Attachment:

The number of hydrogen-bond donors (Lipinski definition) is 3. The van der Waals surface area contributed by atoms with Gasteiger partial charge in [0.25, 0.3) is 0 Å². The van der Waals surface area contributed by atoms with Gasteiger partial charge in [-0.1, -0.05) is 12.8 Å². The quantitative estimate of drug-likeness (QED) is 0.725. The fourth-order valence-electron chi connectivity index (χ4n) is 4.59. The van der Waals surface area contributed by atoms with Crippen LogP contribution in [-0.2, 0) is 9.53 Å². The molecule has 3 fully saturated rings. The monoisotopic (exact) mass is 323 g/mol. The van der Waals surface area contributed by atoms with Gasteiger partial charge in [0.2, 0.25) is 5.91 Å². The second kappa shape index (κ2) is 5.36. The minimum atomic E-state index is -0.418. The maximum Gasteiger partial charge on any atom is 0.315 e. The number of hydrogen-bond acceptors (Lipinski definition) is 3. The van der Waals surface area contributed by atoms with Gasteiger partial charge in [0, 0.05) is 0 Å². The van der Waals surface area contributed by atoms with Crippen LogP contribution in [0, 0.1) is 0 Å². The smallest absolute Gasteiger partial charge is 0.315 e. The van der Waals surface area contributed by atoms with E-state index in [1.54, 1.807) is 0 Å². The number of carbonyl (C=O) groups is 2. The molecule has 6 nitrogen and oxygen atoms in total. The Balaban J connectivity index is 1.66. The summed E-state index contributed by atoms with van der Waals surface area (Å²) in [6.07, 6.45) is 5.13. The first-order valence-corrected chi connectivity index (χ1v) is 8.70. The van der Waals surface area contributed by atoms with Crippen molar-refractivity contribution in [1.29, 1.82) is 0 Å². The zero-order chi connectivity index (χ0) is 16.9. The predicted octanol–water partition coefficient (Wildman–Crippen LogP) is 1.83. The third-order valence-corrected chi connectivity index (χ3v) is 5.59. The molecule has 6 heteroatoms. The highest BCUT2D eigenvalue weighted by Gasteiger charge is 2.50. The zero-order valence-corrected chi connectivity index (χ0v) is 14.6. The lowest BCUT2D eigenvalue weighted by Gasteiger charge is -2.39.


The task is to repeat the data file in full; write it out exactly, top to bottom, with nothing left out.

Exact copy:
The number of hydrogen-bond donors (Lipinski definition) is 3. The van der Waals surface area contributed by atoms with Gasteiger partial charge in [0.25, 0.3) is 0 Å². The van der Waals surface area contributed by atoms with Gasteiger partial charge in [-0.1, -0.05) is 12.8 Å². The quantitative estimate of drug-likeness (QED) is 0.725. The fourth-order valence-electron chi connectivity index (χ4n) is 4.59. The van der Waals surface area contributed by atoms with Crippen LogP contribution in [-0.2, 0) is 9.53 Å². The molecule has 3 fully saturated rings. The monoisotopic (exact) mass is 323 g/mol. The van der Waals surface area contributed by atoms with Gasteiger partial charge in [0.2, 0.25) is 5.91 Å². The second kappa shape index (κ2) is 5.36. The minimum atomic E-state index is -0.418. The maximum Gasteiger partial charge on any atom is 0.315 e. The number of hydrogen-bond acceptors (Lipinski definition) is 3. The van der Waals surface area contributed by atoms with Gasteiger partial charge in [0, 0.05) is 0 Å². The van der Waals surface area contributed by atoms with Crippen LogP contribution in [0, 0.1) is 0 Å². The smallest absolute Gasteiger partial charge is 0.315 e. The van der Waals surface area contributed by atoms with E-state index in [1.54, 1.807) is 0 Å². The number of carbonyl (C=O) groups is 2. The molecule has 6 nitrogen and oxygen atoms in total. The Balaban J connectivity index is 1.66. The summed E-state index contributed by atoms with van der Waals surface area (Å²) in [6.07, 6.45) is 5.13. The first-order valence-corrected chi connectivity index (χ1v) is 8.70. The van der Waals surface area contributed by atoms with Crippen molar-refractivity contribution in [1.29, 1.82) is 0 Å². The zero-order chi connectivity index (χ0) is 16.9. The predicted octanol–water partition coefficient (Wildman–Crippen LogP) is 1.83. The third-order valence-corrected chi connectivity index (χ3v) is 5.59. The molecule has 6 heteroatoms. The highest BCUT2D eigenvalue weighted by Gasteiger charge is 2.50. The zero-order valence-corrected chi connectivity index (χ0v) is 14.6. The lowest BCUT2D eigenvalue weighted by Gasteiger charge is -2.39.